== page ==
If you own a home in a community governed by a homeowners association (HOA), you have probably heard the term “reserve study.” But what exactly is an HOA reserve study, and why is it important for you as a homeowner?
An HOA reserve study is a comprehensive analysis of the community’s physical assets and financial standing. It is conducted by a professional reserve study company or consultant, and its purpose is to determine the amount of money the HOA needs to set aside in a reserve fund to cover future repairs, replacements, and maintenance of common property.
The reserve fund is essentially a savings account that the HOA can use to plan for future capital repairs or upgrades, or when unexpected capital expenses arise, such as a broken roof or a damaged swimming pool. By setting aside funds for these future expenses, the HOA can ensure that it will have the resources to cover the costs without having to ask homeowners to pay special assessments or take out loans.
In order to fully understand the purpose of the reserve fund, it is important to note the difference between capital expenses and operating expenses. A homeowners association’s capital expenses are larger, common area assets that need to be repaired or replaced over multiple years, such as roofs, fire suppression systems, siding, roads/driveways, and so on. Operating expenses account for regular, ongoing costs incurred by normal operations of the community, such as landscape contracts, snow removal contracts, pool/hot tub maintenance contracts, and so on. Operating expenses must come out of the operating budget, separate from the reserve fund.
The reserve study typically includes a physical inspection of the community’s common areas, such as the buildings, parking lots, sidewalks, and recreational facilities. The inspector will assess the condition of these assets and estimate their remaining useful life. Based on this information, the reserve study will provide a schedule of anticipated repair and replacement expenses over the next 20 to 30 years.
In addition to the physical assessment, the reserve study will also include a financial analysis of the HOA’s current reserve fund balance and its funding plan. The funding plan outlines how much money the HOA should contribute to the reserve fund each year to ensure that it has enough money to cover future expenses. The plan takes into account the community’s projected expenses, the remaining useful life of its assets, and the expected rate of inflation.
Many states require reserve studies be performed at certain intervals. For example, Utah has laws in place concerning reserve studies for homeowners associations. According to Utah Code Section 57-8-7.5, the board must perform a reserve study every six years and update the report at least every three.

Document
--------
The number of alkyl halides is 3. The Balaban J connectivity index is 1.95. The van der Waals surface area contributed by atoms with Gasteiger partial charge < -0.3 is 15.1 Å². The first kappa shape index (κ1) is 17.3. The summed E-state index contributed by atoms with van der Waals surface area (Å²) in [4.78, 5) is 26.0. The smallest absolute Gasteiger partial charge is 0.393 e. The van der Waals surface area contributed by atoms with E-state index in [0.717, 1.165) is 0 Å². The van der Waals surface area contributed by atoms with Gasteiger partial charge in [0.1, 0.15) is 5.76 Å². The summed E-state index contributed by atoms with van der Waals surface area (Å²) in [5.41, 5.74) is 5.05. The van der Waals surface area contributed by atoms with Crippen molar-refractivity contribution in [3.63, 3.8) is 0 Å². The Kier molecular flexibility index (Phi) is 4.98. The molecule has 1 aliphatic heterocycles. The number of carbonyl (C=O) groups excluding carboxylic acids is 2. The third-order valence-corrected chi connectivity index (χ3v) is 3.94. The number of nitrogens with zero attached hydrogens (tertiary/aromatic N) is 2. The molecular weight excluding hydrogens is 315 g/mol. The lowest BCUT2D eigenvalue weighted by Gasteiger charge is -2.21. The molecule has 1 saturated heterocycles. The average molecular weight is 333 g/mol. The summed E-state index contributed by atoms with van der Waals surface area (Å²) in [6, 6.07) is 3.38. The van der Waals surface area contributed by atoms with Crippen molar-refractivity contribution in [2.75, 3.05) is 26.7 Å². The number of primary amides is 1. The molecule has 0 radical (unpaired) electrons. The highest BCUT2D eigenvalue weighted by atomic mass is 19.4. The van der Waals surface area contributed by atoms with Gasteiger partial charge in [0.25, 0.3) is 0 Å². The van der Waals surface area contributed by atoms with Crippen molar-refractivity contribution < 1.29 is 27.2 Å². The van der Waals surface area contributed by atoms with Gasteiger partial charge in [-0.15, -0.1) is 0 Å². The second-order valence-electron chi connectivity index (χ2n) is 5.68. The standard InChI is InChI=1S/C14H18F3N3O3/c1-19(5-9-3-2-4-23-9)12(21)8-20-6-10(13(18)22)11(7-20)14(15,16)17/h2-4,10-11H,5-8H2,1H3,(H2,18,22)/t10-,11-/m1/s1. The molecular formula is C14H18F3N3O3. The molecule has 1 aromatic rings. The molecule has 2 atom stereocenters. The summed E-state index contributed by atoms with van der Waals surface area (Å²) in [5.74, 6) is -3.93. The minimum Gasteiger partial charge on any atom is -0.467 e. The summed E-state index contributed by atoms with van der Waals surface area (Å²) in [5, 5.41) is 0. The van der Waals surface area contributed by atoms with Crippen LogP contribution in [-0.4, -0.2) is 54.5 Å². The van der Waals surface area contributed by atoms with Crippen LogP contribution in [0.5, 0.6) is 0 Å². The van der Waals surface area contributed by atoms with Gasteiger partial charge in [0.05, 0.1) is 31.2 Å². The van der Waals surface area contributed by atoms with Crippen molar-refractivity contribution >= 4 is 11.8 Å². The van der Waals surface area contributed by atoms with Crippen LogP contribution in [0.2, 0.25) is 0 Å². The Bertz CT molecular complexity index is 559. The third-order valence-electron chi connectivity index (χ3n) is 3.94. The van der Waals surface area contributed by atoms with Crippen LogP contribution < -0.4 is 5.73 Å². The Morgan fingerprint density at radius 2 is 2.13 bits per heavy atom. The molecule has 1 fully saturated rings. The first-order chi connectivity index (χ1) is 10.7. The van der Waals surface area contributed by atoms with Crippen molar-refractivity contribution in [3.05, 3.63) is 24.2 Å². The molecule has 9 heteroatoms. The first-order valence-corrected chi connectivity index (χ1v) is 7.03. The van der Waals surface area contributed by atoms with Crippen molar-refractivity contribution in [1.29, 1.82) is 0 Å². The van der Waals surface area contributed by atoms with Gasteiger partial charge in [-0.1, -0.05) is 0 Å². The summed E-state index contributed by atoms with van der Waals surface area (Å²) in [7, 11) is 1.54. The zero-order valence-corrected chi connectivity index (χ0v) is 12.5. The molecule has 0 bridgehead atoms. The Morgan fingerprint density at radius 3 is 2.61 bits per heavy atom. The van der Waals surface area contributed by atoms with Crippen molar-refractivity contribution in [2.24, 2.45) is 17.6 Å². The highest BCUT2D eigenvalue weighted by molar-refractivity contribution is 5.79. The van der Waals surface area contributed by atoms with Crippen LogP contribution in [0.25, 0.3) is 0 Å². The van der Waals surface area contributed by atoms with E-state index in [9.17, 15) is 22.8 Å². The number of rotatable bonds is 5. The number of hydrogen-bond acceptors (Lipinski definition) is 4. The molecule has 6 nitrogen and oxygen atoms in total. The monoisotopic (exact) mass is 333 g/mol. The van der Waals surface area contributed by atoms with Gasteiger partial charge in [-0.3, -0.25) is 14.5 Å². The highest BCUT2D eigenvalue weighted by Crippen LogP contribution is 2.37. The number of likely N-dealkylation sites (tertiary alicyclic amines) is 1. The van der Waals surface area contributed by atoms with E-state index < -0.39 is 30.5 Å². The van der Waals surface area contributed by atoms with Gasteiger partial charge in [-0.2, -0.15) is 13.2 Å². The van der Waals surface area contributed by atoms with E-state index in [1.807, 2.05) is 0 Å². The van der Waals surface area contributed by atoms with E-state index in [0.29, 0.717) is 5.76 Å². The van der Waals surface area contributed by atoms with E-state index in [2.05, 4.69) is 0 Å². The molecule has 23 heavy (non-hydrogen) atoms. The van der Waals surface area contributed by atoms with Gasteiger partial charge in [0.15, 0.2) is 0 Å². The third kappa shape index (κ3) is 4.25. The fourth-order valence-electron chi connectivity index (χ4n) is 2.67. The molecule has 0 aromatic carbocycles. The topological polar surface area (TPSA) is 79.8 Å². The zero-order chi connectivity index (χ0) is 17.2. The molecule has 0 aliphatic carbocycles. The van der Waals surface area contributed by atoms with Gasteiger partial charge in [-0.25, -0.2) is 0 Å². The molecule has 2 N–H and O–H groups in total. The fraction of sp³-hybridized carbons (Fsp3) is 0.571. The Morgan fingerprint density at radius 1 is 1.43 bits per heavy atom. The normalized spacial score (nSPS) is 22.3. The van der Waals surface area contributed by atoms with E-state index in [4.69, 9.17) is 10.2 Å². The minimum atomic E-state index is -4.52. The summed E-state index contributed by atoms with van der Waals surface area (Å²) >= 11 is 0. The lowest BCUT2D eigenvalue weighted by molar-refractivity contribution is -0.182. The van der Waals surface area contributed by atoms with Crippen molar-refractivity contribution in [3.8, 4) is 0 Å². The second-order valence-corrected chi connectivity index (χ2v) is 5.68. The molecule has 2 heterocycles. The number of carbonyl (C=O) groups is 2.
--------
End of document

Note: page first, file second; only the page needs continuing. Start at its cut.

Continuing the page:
Legal requirements aside, a reserve study is typically updated every three to five years to ensure that the HOA’s funding plan remains accurate and up-to-date. If significant changes occur in the community’s physical assets or financial situation, the reserve study may need to be updated more frequently.
So why is an HOA reserve study so important? For one thing, it helps ensure the long-term financial health of the HOA. By setting aside funds for future expenses, the HOA can avoid the need for special assessments or loans, which can be a burden on homeowners.
An HOA reserve study can also help protect property values in the community. When potential buyers are considering a home in an HOA community, they will likely ask about the reserve fund and the HOA’s financial stability. If the reserve fund is underfunded or the HOA is in poor financial shape, it could be a red flag for buyers and could lower property values in the community.
Finally, an HOA reserve study can help prevent deferred maintenance. When an HOA does not have enough money in its reserve fund to cover necessary repairs or replacements, it may be tempted to delay these projects. However, deferring maintenance can lead to more expensive repairs down the road and can ultimately result in the need for a special assessment.
An HOA reserve study is a critical component of responsible HOA management. By conducting a physical and financial assessment of the community’s assets, the reserve study can help ensure the HOA’s long-term financial health, protect property values, and prevent deferred maintenance. Homeowners should familiarize themselves with the reserve study process and ask their HOA board for a copy of the most recent reserve study report.
Homeowners associations in the Park City, Utah region are in luck. Sea to Ski Property Management is one of the premier HOA Management providers along the Wasatch Back. We expertly coordinate and guide the associations we manage through the reserve study process as part of our extensive HOA Management service offerings. Contact us today to learn more about how Sea to Ski can provide your community with the best HOA management possible.